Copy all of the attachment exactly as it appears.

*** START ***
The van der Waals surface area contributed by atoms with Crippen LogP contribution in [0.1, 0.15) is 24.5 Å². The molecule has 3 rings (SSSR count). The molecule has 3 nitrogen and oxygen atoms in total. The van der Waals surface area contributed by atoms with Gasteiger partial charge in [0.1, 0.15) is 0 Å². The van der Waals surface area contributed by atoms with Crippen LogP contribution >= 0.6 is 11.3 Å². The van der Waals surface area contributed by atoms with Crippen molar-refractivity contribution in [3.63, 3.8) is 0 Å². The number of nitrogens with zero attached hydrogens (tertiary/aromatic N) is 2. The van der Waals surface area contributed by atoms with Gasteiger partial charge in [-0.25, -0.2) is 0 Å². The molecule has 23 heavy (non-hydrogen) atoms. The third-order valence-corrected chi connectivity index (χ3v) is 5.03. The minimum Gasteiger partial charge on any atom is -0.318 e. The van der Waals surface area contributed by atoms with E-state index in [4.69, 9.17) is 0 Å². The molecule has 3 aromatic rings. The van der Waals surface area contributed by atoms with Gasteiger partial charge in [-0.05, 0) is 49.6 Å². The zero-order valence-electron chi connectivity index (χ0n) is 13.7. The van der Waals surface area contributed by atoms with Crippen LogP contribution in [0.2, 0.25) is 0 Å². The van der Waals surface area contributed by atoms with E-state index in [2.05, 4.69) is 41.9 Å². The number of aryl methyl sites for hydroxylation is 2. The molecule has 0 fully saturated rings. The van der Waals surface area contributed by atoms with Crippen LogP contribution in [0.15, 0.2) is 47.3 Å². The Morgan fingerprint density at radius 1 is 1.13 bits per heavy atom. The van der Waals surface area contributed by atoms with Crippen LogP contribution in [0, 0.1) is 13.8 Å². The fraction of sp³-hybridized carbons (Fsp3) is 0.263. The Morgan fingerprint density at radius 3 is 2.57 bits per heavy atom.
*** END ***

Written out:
The van der Waals surface area contributed by atoms with Crippen LogP contribution in [0.1, 0.15) is 24.5 Å². The molecule has 3 rings (SSSR count). The molecule has 3 nitrogen and oxygen atoms in total. The van der Waals surface area contributed by atoms with Gasteiger partial charge in [0.1, 0.15) is 0 Å². The van der Waals surface area contributed by atoms with Crippen LogP contribution >= 0.6 is 11.3 Å². The van der Waals surface area contributed by atoms with Crippen molar-refractivity contribution in [3.63, 3.8) is 0 Å². The number of nitrogens with zero attached hydrogens (tertiary/aromatic N) is 2. The van der Waals surface area contributed by atoms with Gasteiger partial charge in [-0.25, -0.2) is 0 Å². The molecule has 23 heavy (non-hydrogen) atoms. The third-order valence-corrected chi connectivity index (χ3v) is 5.03. The minimum Gasteiger partial charge on any atom is -0.318 e. The van der Waals surface area contributed by atoms with E-state index in [4.69, 9.17) is 0 Å². The molecule has 3 aromatic rings. The van der Waals surface area contributed by atoms with Gasteiger partial charge in [-0.05, 0) is 49.6 Å². The zero-order valence-electron chi connectivity index (χ0n) is 13.7. The van der Waals surface area contributed by atoms with Crippen LogP contribution in [0.2, 0.25) is 0 Å². The van der Waals surface area contributed by atoms with E-state index in [2.05, 4.69) is 41.9 Å². The number of aryl methyl sites for hydroxylation is 2. The molecule has 0 fully saturated rings. The van der Waals surface area contributed by atoms with Crippen LogP contribution in [0.15, 0.2) is 47.3 Å². The Morgan fingerprint density at radius 1 is 1.13 bits per heavy atom. The van der Waals surface area contributed by atoms with Crippen LogP contribution in [0, 0.1) is 13.8 Å². The fraction of sp³-hybridized carbons (Fsp3) is 0.263. The Morgan fingerprint density at radius 3 is 2.57 bits per heavy atom.